Jane Straus - Sleek Writing: Put your Sentences on a Diet

Sleek Writing: Put Your Sentences on a Diet

Jane Straus is the author of The Blue Book of Grammar and Punctuation and Enough is Enough! and developer of GrammarBook.com


We tend to speak plainly and succinctly but for some reason, when we write, we stuff our sentences with extra verbiage, turning streamlined ideas into confusing, out-of-shape messes.


Here is a good example of a sentence that needs a workout: The network that this computer is able to connect to contains information that is privileged and confidential. (Thanks to Lynne W. for this real-life example.) No one speaks this way. We couldn’t come up with such a mouthful of empty words if we tried! The fastest way to shape up your writing is to think simple by placing subjects and verbs close to each other: network contains and computer connects.


This will help you notice and remove extra words like is able to, that this computer, and that is privileged.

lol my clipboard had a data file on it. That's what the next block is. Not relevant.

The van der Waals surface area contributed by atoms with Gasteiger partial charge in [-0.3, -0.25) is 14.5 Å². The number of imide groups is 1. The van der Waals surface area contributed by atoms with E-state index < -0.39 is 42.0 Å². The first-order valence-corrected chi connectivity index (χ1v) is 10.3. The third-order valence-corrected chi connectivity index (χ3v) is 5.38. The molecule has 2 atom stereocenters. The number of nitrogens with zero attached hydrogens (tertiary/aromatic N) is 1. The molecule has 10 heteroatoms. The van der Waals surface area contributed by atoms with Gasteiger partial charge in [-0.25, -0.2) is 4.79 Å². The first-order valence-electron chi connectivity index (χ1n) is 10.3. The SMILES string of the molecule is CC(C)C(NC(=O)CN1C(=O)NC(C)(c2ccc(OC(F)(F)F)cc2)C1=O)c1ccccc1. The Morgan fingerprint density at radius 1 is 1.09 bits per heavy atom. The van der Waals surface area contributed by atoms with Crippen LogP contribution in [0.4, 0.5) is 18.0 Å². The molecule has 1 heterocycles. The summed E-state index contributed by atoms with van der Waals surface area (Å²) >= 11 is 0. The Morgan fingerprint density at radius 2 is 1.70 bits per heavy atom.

Now you will find it easier to rewrite the sentence: This computer connects to a network containing privileged and confidential information.  Sleek!


For more tips on effective writing, click here.


Pop Quiz


Simplify the following sentences to make them sleek:


1. We are no longer able to reconcile; therefore, attorneys will be used to effect the dissolution of our marriage.


2. The weather had adverse impacts on our boat resulting in the necessity to rescue us from the water.


3. The leak in the bottom of the boat was due to poor maintenance on the part of the crew.


Pop Quiz Answers (Other answers are possible.)


1. We have hired attorneys to help us with our divorce.


2. Our boat capsized in the storm so we needed rescuing.


3. The boat leaked because the crew did not maintain it.



Jane Strauss